3. Pay attention to the website address when searching for information online and only go to websites that you are familiar with (look at the website address below the article title & make sure it is a reputable site). 
4. When in doubt of an email or website, contact the IT Department and we will check it for you.

What is phishing and how is it different from SPAM?

SPAM is considered as unsolicited email from someone trying to sell you something. Phishing is the more extreme attempt to acquire sensitive and private information resulting in a more long-term effect of identity theft.

How can I tell if an email attachment is safe to open or a link within a message is safe to click?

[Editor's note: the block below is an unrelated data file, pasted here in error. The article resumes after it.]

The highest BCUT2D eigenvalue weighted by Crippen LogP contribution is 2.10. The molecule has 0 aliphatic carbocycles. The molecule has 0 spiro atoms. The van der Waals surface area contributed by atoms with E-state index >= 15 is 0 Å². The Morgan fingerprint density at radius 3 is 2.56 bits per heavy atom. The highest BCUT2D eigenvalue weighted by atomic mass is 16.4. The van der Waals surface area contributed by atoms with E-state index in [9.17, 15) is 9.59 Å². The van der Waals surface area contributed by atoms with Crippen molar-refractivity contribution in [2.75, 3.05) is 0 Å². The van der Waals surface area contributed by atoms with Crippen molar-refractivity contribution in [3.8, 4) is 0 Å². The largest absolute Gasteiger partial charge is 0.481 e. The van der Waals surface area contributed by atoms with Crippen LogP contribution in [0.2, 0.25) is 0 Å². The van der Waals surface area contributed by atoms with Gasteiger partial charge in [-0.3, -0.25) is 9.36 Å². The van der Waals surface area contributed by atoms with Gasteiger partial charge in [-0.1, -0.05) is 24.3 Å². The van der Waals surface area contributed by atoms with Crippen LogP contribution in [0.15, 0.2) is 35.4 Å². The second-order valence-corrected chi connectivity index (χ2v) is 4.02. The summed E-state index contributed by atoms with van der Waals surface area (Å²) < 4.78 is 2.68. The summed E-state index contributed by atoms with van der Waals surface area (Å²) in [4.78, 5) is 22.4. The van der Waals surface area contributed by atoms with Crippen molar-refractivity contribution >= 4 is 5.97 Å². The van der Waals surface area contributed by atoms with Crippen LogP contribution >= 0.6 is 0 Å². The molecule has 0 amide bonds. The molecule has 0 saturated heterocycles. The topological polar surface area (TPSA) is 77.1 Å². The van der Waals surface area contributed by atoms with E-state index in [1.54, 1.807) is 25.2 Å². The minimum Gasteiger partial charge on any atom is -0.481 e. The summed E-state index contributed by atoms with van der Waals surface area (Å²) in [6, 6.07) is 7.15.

It should be a red flag if you receive an email that you don’t know and aren’t expecting. Be suspicious from that moment on. If the attachment has a generic name or has a double extension (ie: document.docx.exe), it is highly likely it is an infected attachment. If there is a link in the message and it is shortened with bit.ly in the URL, it may be going to a bad website. If you hover over the link or link button and you see several % symbols in the URL, beware. Often, unsafe messages have words misspelled or use an unusual dialect (i.e. – the word “kindly” is often used).

What should I look for when I search online (“Google”) for information so that I don’t get infected with malware?

Here are some recommended tips to follow:

  • Make sure you spell all words correctly. The number one thing that hackers count on is you misspelling words. They rely on this to manipulate you or direct you to websites that may also be infected with several tools to hack you. Check the spelling in the URL (website address) as well. It could cost you a lot of money by going to http://yhoo.com versus http://yahoo.com.